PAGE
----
It was a risky move.  But we decided that instead of spending the next 4 hours fighting with him to go back asleep we’d let him fall asleep and then put on both his sock and his brace.

I can’t stress enough how difficult it was.  Easily on par with landing a man on the moon.  He’s a light sleeper.  Who hates wearing his braces anyway.  After multiple attempts and about 20 minutes of effort, we managed to successfully put on his sock, un-velcro his shoes, and then get the shoes back on.

We plan to enter an international Jenga competition later this month.

Thursday, May 10, 2012

Guest Post: Where Things Stand Now

My son Jamie has unilateral (right foot only) club foot.  You have read some of our struggles both recent and from months past through this journey of club foot treatments.  So where do things stand now?  I thought I would show with pictures how his foot is correcting after nearly 16 months of treatment.

You can see the extra skin on his right foot on the first picture, which my doctor assures me will go away as his foot continues to grow.  He is in size 6 wide shoes (he has big feet!) and our doctor believes he will remain flat footed like his father.

Thankfully, to this point Jamie's foot has corrected well and our doctor has been pleased with his progress.  He is wearing the brace 12 hours at night consistently, and we don't know for how much longer.  Our doctor seems to be very wary of giving false hope or promises and therefore is avoiding the question.  We have our next checkup at the end of this month since we go every 3 months, so I'll keep you posted.  You can see in the above picture the red marks that are always on the top of both of his feet from wearing the shoes.  These do not ever seem to bother him and have been there since almost the beginning of wearing the bar.

One of the worst parts of the treatment process was the tenotomy - such a simple procedure, but so hard for the parents to handle!  The picture above shows the scar on his right heel from the surgery, which has been about that lightly visible since he initially healed.

The best part of the treatment is the freedom that it has given Jamie - he is a happy, goofy, loving child during the day and not too unhappy at night either.  I actually always assumed that he couldn't really walk in his full get up and the only reason he was able to stand in his shoes and Dobbs bar was because he was standing on the soft surface of the crib.  To my surprise, it turns out he can walk on solid ground too!  Maybe as we start to look at potty training in the next year it won't be as hopeless as we thought!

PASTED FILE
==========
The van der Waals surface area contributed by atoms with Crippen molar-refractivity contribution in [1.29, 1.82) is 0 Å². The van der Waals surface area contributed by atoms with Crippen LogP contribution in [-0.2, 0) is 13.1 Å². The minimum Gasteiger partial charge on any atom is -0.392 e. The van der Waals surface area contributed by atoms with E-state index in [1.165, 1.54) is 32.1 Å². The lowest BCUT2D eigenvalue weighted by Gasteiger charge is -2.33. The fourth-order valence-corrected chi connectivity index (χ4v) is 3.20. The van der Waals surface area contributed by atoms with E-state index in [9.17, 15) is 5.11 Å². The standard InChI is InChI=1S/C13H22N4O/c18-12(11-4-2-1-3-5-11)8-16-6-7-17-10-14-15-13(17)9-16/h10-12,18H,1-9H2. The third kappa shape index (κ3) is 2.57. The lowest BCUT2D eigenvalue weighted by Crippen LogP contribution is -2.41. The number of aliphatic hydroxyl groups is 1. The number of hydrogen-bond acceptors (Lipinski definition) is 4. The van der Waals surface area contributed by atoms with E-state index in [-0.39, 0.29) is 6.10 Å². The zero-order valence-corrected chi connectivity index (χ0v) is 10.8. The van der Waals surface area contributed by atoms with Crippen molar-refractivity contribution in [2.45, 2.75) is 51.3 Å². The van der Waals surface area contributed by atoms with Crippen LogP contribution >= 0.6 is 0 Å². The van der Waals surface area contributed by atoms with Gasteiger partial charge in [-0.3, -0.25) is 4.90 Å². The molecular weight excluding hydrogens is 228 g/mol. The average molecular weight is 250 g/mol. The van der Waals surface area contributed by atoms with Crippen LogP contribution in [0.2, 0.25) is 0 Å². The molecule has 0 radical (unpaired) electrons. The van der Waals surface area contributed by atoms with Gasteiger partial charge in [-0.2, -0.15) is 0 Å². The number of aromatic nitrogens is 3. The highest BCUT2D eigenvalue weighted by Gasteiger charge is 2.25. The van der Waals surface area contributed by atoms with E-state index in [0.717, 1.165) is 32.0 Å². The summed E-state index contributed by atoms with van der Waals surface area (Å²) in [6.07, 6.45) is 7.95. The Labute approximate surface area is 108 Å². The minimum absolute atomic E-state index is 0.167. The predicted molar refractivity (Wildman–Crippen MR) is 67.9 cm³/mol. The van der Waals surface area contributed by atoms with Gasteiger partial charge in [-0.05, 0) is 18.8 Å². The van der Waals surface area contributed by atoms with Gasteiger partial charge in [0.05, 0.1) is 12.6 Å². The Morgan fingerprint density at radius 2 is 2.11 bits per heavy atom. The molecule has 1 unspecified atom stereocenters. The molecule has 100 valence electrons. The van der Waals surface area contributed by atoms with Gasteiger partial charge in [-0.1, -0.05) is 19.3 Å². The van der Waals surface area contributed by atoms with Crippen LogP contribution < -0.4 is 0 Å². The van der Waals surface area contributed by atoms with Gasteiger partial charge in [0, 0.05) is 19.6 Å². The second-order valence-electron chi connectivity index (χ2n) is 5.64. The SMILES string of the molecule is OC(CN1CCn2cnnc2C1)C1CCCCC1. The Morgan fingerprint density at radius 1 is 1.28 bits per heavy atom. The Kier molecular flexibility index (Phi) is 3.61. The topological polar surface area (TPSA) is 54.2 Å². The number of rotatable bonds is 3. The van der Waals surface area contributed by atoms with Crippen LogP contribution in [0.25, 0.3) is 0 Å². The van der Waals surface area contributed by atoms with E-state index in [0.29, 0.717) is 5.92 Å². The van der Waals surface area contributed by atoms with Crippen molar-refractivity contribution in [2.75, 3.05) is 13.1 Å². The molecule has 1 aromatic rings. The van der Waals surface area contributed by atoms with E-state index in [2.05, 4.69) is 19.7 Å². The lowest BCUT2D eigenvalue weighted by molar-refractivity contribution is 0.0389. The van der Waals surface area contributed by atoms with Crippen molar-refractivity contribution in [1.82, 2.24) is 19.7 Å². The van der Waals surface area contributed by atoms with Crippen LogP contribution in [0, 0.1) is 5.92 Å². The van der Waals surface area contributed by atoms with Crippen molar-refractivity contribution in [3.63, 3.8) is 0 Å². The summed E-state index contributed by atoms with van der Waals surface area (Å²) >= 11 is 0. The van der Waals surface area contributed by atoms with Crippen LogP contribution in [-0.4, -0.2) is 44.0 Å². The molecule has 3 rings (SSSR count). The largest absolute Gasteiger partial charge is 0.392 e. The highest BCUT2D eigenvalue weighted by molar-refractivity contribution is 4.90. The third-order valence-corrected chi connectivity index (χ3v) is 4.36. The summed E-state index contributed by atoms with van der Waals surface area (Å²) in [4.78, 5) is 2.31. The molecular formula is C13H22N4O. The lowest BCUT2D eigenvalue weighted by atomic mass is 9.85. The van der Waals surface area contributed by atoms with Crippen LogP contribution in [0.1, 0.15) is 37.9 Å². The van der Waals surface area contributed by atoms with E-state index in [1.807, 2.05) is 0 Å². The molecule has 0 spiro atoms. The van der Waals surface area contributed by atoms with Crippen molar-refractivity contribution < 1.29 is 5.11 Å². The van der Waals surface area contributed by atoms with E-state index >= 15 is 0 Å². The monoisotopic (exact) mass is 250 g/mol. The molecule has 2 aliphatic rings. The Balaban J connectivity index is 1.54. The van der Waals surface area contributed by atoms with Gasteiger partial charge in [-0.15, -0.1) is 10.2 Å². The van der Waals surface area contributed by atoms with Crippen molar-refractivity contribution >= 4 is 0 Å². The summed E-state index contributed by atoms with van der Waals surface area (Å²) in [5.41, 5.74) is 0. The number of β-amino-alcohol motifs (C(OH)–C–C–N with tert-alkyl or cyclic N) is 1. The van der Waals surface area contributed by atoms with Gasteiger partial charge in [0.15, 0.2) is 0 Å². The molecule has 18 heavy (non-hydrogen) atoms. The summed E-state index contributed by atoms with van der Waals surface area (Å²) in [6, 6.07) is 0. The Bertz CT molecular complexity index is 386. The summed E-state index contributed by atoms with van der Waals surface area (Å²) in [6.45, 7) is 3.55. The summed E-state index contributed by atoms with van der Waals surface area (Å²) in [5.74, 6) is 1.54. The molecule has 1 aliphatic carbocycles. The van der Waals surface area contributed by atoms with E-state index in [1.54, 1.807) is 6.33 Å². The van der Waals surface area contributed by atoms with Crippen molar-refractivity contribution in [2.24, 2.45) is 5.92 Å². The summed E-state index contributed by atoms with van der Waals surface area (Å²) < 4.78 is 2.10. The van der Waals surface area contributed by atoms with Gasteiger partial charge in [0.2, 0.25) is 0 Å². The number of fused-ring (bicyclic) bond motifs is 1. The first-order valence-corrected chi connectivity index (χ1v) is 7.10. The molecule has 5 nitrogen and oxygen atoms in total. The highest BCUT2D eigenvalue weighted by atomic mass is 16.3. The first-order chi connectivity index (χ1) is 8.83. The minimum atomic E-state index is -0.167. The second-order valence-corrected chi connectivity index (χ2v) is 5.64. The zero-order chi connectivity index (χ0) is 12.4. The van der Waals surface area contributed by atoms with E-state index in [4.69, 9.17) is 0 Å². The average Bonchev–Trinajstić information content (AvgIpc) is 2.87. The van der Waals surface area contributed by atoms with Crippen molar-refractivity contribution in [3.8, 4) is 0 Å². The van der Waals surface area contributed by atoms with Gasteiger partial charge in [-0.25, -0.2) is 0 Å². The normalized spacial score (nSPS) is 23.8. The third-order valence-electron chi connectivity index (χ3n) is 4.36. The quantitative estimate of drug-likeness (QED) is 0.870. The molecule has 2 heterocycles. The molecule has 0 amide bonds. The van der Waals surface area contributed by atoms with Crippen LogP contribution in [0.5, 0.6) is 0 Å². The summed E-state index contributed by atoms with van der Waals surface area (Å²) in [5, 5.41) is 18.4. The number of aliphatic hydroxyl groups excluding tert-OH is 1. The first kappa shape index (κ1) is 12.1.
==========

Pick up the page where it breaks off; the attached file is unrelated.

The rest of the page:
Speaking of hope, it is my hope that seeing these pictures will encourage any of you currently in this club foot journey with your child.  We  are maybe a year ahead of some of you - which in baby development terms is a drastic difference, but believe me, I remember in excruciating detail the beginning of this walk.  So see my baby's scar, red marks, extra skin, and big smile, and look forward to the day that is coming when you will be there too.

This is a guest post from Victoria, who has been a bloggin' machine for Faith Feet & Love.  She's previously written an Our Story feature as well as sharing some advice about the Importance of Humor when dealing with clubfoot.  We want to thank Victoria for writing such an awesome guest post!  If you'd like to write a guest post, please contact us for more details

Tuesday, May 8, 2012

A Mothers Guilt

There aren't many things that make a mother feel more guilty than when you are told your child is going to be born with a birth defect or some other medical issue. What is even harder is admitting to family and friends that your unborn baby has issues.

For me, there was an incredible amount of shame that came with Eli's diagnosis. I wanted to cry (and often times did) after I was finally able to tell people about Eli's health issues because that person would follow up with the dreaded question, "What causes that to happen?" Their questions somehow implied it was something I did in my pregnancy to make this happen to my child. That I didn't do what I was supposed to prenatally to give my child the best shot at a healthy life.

I thought I did everything possible to insure I had the perfect pregnancy. I stopped taking the medication I was prescribed for my epilepsy because of the risk of birth defects that are associated with it. I went to my first prenatal appointment 2 days after I found out I was pregnant (I was THAT excited!) and just 5 weeks along. I took my prenatal vitamins, I followed a very strict pregnancy diet, and gave up my Starbucks habit.